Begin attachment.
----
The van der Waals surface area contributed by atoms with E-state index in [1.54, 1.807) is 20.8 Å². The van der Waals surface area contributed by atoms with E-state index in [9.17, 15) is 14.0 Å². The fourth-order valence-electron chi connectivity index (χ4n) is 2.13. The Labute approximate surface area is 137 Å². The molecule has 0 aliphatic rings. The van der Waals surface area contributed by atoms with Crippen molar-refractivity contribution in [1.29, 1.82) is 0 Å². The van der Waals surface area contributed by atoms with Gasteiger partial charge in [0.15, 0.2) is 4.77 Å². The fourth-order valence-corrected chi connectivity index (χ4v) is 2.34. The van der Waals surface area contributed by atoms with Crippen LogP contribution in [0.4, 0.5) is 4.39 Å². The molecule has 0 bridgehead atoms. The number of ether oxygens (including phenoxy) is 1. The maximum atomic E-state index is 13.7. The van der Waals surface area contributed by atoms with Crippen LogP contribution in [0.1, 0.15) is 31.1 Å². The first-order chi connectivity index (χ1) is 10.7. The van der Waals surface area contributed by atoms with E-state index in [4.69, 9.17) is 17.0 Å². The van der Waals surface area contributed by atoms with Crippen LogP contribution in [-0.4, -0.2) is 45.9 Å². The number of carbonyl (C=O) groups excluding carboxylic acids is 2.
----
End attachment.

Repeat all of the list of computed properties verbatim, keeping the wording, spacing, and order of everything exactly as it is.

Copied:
The van der Waals surface area contributed by atoms with E-state index in [1.54, 1.807) is 20.8 Å². The van der Waals surface area contributed by atoms with E-state index in [9.17, 15) is 14.0 Å². The fourth-order valence-electron chi connectivity index (χ4n) is 2.13. The Labute approximate surface area is 137 Å². The molecule has 0 aliphatic rings. The van der Waals surface area contributed by atoms with Crippen molar-refractivity contribution in [1.29, 1.82) is 0 Å². The van der Waals surface area contributed by atoms with Gasteiger partial charge in [0.15, 0.2) is 4.77 Å². The fourth-order valence-corrected chi connectivity index (χ4v) is 2.34. The van der Waals surface area contributed by atoms with Crippen LogP contribution in [0.4, 0.5) is 4.39 Å². The molecule has 0 bridgehead atoms. The number of ether oxygens (including phenoxy) is 1. The maximum atomic E-state index is 13.7. The van der Waals surface area contributed by atoms with Crippen LogP contribution in [0.1, 0.15) is 31.1 Å². The first-order chi connectivity index (χ1) is 10.7. The van der Waals surface area contributed by atoms with E-state index in [4.69, 9.17) is 17.0 Å². The van der Waals surface area contributed by atoms with Crippen LogP contribution in [-0.4, -0.2) is 45.9 Å². The number of carbonyl (C=O) groups excluding carboxylic acids is 2.